Jon Appleton (b. 1952)

Contes de la mémoire

1. San Francisco Airport Rock (1996) [3:23]
A MIDI sequence prepared at the Dibner Institute for the History of Science and Technology at MIT in the Fall of 1994. Airport voices recorded at the San Francisco International Airport in March, 1996. Final mix at the Bregman Electronic Music Studio in May, 1996.
Recording assistance: Janice Neri. Mixing engineer: Martin Dupras.

2. Dima Dobralsa Domoy (1996) [7:16]
Original voice recordings in September, 1993 at the Hopkins Center, Dartmouth College. Synthesized and sampled material from the Synclavier. Edited and mixed on the Synclavier in the Bregman Electronic Music Studio in December, 1993.

3. In Medias Res (1978) [9:44]
Synthesized material from the Dartmouth Digital Synthesizer developed by Sydney Alonso and Cameron Jones at the Thayer School of Engineering, Dartmouth College. Mixed down from Scully multitrack recorders in the Bregman Electronic Music Studio.

4. Homage To Orpheus (1969) [3:10]
Composed to accompany a sculpture by Varujan Boghosian. Concrete sounds and synthesized material processed through a Moog III in the Bregman Electronic Music Studio. Recordings of African voices by James Fernandez. The work was originally recorded on an endless tape loop for its performance in the gallery where the sculpture was exhibited.

5. Times Square Times Ten (1969) [9:00]
Recordings done in New York City in July, 1969. Edison cylinders belonging to Ray Nash recorded in Royalton, Vermont. Mixed in the Bregman Electronic Music Studio.

6. Newark Airport Rock (1969) [2:12]
Composed in 1969. Recordings done at Newark Airport.

7. CCCP (1969) [5:14]
Composed using voices recorded from Radio Moscow, the BBC and synthesized material processed by a Moog III synthesizer in the Bregman Electronic Music Studio.

8. Spuyten Duyvil (1967) [2:58]
Composed in the Electronic Music Studio at the University of Michigan, Ann Arbor, Michigan.

9. Georganna Fancy (1966) [2:33]
Composed in March, 1966 at the Columbia-Princeton Electronic Music Center in New York City.

10. Chef D'oevre (1967) [2:23]
Composed in the Griffith Electronic Music Studio at Dartmouth College. Original recording of the Andrews Sisters used with the permission of American Home Foods.

Looking back over the thirty years of electroacoustic music represented by the music on this recording, it can be difficult to untangle the web of personal, cultural and technological influences which shaped these pieces. Unlike my instrumental music from the same years, in which one can observe a certain stylistic consistency, my work in electroacoustic music consisted of three, distinct approaches.

Two of these approaches appeared early in my music; the abstract manipulation of timbre (Georganna's Fancy, 1966 and Spuyten Duyvil, 1967) and the use of 'found musics' and recognizable objets sonores (Chef d'œuvre, 1967 and Homage to Orpheus, 1969).

The third approach, not represented on this recording, are the ten years I spent composing electroacoustic music for the Synclavier, a live performance instrument I helped develop. These pieces combined the stylistics elements of my instrumental and electroacoustic music.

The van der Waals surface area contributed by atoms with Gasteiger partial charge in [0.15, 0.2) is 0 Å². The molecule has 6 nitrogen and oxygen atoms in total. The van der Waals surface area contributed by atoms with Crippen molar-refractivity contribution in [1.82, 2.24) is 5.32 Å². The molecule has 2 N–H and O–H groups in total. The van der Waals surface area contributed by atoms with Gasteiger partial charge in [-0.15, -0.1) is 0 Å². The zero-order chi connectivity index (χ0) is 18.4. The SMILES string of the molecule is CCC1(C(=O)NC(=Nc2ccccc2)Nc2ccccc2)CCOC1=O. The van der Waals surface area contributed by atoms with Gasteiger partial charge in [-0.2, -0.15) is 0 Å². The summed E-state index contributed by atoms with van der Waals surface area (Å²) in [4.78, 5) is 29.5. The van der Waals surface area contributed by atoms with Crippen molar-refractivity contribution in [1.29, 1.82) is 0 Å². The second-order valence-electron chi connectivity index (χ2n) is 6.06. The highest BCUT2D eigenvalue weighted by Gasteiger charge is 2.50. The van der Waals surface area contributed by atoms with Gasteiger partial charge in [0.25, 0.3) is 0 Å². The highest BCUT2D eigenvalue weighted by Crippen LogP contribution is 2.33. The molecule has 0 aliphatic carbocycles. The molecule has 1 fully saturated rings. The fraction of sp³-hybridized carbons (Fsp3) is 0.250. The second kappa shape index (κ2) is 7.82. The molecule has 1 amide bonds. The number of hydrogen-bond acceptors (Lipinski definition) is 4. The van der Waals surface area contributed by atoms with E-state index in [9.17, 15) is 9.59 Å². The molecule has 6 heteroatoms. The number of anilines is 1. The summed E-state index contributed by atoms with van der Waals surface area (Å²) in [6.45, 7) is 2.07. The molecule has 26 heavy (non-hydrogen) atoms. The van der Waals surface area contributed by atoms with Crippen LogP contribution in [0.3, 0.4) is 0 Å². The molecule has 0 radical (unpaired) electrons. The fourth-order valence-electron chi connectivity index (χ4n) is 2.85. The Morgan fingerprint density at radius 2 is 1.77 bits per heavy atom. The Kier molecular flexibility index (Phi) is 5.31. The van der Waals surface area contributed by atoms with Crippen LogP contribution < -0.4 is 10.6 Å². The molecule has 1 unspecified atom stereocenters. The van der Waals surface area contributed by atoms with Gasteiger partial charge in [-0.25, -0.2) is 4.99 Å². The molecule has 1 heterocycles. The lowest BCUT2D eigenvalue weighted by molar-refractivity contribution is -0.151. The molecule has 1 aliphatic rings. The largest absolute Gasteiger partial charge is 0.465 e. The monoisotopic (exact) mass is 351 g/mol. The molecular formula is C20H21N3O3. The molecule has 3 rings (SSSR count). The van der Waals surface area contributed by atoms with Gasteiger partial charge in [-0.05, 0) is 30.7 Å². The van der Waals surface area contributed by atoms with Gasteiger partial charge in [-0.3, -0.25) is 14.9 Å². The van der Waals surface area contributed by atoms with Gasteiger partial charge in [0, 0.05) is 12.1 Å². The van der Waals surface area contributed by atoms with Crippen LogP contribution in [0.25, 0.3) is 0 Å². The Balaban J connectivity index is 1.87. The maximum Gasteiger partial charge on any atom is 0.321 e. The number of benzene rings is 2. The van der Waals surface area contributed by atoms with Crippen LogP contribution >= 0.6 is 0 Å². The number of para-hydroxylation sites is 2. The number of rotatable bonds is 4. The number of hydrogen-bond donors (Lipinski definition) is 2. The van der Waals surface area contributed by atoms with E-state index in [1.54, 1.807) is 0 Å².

I began composing electroacoustic music because it was the only aspect of 'new music' in the 1960s that I found compelling. The serial music I was urged to compose while in graduate school, and that we were told would be the 'music of the future,' seemed emotionally vapid to me. In the final years of the 20th century, young composers look with nostalgia to the 1960s and the liberation artists were supposed to have felt. We did feel that there were no 'rules' and, as I told Nat Hentoff, in 1968: "a revolution has not occurred in the arts so much as it has in our own attitudes. In this period of change we should feel elation at the approach of a new order of civilization." Thirty years later I am embarrassed by my naïveté but at the same time recognize the excitement which propelled my work in electroacoustic music. Here was a truly new kind of music. Here was a new way to awaken the emotions and consciousness of listeners. Here was a way I could express myself without the burden of past traditions.

Perhaps the greatest frustration I experienced as a composer of electroacoustic music was the constant need to develop a new technique for the various equipment used to produce the music. I still use my piano technique, but have long ago abandoned my ability to splice tape, control tape loops, patch an analog synthesizer, use various computer-music languages... Now I struggle with software like MAX and hardware like ProTools III knowing that in another decade the tools will have changed again. There are some composers who relish the challenge of new technology and the artistic opportunities it provides. For some, new technology has provided the sole motivation for being a composer. For me, studio technique was a necessary evil which could have the advantage of forcing me to limit my materials and to be less facile when composing.

I can still remember the excitement I felt beginning each new piece when I first began composing electroacoustic music. I had no idea what I was doing, where I was going or what would be the result of my hours in the studio. Nevertheless, a recognizable style did emerge and today, when I start a new piece, is a fear that I can do nothing truly new. Of course there is the satisfaction the skills honed over the years will enable me to produce a composition worth hearing, I do wish that I could recapture that youthful quality of seeing the world in a new way. I am sure all experienced artists feel the same way.